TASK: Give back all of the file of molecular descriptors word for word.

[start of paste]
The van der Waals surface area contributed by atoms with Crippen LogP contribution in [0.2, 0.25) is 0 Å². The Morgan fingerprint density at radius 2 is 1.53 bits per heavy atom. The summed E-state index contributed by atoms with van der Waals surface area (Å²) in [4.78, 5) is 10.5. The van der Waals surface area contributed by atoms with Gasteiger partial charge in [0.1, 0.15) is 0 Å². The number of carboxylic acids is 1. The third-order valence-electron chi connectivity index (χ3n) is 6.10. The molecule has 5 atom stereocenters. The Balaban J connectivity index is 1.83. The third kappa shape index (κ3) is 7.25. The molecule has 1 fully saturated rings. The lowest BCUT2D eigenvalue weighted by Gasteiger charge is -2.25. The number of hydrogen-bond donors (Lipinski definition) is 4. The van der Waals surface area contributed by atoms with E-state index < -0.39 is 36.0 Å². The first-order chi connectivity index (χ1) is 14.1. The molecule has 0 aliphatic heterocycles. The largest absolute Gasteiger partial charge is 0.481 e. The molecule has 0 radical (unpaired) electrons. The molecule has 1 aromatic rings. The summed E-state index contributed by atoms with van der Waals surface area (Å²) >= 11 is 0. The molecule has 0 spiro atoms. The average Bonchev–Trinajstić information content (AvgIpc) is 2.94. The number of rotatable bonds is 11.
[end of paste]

The van der Waals surface area contributed by atoms with Crippen LogP contribution in [0.2, 0.25) is 0 Å². The Morgan fingerprint density at radius 2 is 1.53 bits per heavy atom. The summed E-state index contributed by atoms with van der Waals surface area (Å²) in [4.78, 5) is 10.5. The van der Waals surface area contributed by atoms with Gasteiger partial charge in [0.1, 0.15) is 0 Å². The number of carboxylic acids is 1. The third-order valence-electron chi connectivity index (χ3n) is 6.10. The molecule has 5 atom stereocenters. The Balaban J connectivity index is 1.83. The third kappa shape index (κ3) is 7.25. The molecule has 1 fully saturated rings. The lowest BCUT2D eigenvalue weighted by Gasteiger charge is -2.25. The number of hydrogen-bond donors (Lipinski definition) is 4. The van der Waals surface area contributed by atoms with E-state index < -0.39 is 36.0 Å². The first-order chi connectivity index (χ1) is 14.1. The molecule has 0 aliphatic heterocycles. The largest absolute Gasteiger partial charge is 0.481 e. The molecule has 0 radical (unpaired) electrons. The molecule has 1 aromatic rings. The summed E-state index contributed by atoms with van der Waals surface area (Å²) >= 11 is 0. The molecule has 0 spiro atoms. The average Bonchev–Trinajstić information content (AvgIpc) is 2.94. The number of rotatable bonds is 11.